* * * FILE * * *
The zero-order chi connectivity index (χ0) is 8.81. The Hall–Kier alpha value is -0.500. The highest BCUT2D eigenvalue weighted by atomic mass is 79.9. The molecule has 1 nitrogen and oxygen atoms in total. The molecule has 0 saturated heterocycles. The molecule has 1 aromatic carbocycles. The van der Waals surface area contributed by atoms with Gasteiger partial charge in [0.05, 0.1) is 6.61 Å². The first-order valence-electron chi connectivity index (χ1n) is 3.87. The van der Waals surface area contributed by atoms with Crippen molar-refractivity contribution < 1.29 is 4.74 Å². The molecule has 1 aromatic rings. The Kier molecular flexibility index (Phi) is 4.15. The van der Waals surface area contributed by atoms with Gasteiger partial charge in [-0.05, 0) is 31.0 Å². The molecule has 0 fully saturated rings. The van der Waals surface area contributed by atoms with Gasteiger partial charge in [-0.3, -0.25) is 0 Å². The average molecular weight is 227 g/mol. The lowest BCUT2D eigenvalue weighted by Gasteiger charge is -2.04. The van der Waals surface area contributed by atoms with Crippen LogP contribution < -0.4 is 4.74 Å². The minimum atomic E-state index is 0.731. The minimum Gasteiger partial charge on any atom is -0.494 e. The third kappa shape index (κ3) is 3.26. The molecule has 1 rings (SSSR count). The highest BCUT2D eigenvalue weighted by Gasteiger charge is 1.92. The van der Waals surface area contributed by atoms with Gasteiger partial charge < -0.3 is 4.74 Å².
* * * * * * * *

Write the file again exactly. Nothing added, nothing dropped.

The zero-order chi connectivity index (χ0) is 8.81. The Hall–Kier alpha value is -0.500. The highest BCUT2D eigenvalue weighted by atomic mass is 79.9. The molecule has 1 nitrogen and oxygen atoms in total. The molecule has 0 saturated heterocycles. The molecule has 1 aromatic carbocycles. The van der Waals surface area contributed by atoms with Gasteiger partial charge in [0.05, 0.1) is 6.61 Å². The first-order valence-electron chi connectivity index (χ1n) is 3.87. The van der Waals surface area contributed by atoms with Crippen molar-refractivity contribution < 1.29 is 4.74 Å². The molecule has 1 aromatic rings. The Kier molecular flexibility index (Phi) is 4.15. The van der Waals surface area contributed by atoms with Gasteiger partial charge in [-0.05, 0) is 31.0 Å². The molecule has 0 fully saturated rings. The van der Waals surface area contributed by atoms with Gasteiger partial charge in [-0.3, -0.25) is 0 Å². The average molecular weight is 227 g/mol. The lowest BCUT2D eigenvalue weighted by Gasteiger charge is -2.04. The van der Waals surface area contributed by atoms with Crippen LogP contribution < -0.4 is 4.74 Å². The minimum atomic E-state index is 0.731. The minimum Gasteiger partial charge on any atom is -0.494 e. The third kappa shape index (κ3) is 3.26. The molecule has 1 rings (SSSR count). The highest BCUT2D eigenvalue weighted by Gasteiger charge is 1.92. The van der Waals surface area contributed by atoms with Gasteiger partial charge < -0.3 is 4.74 Å².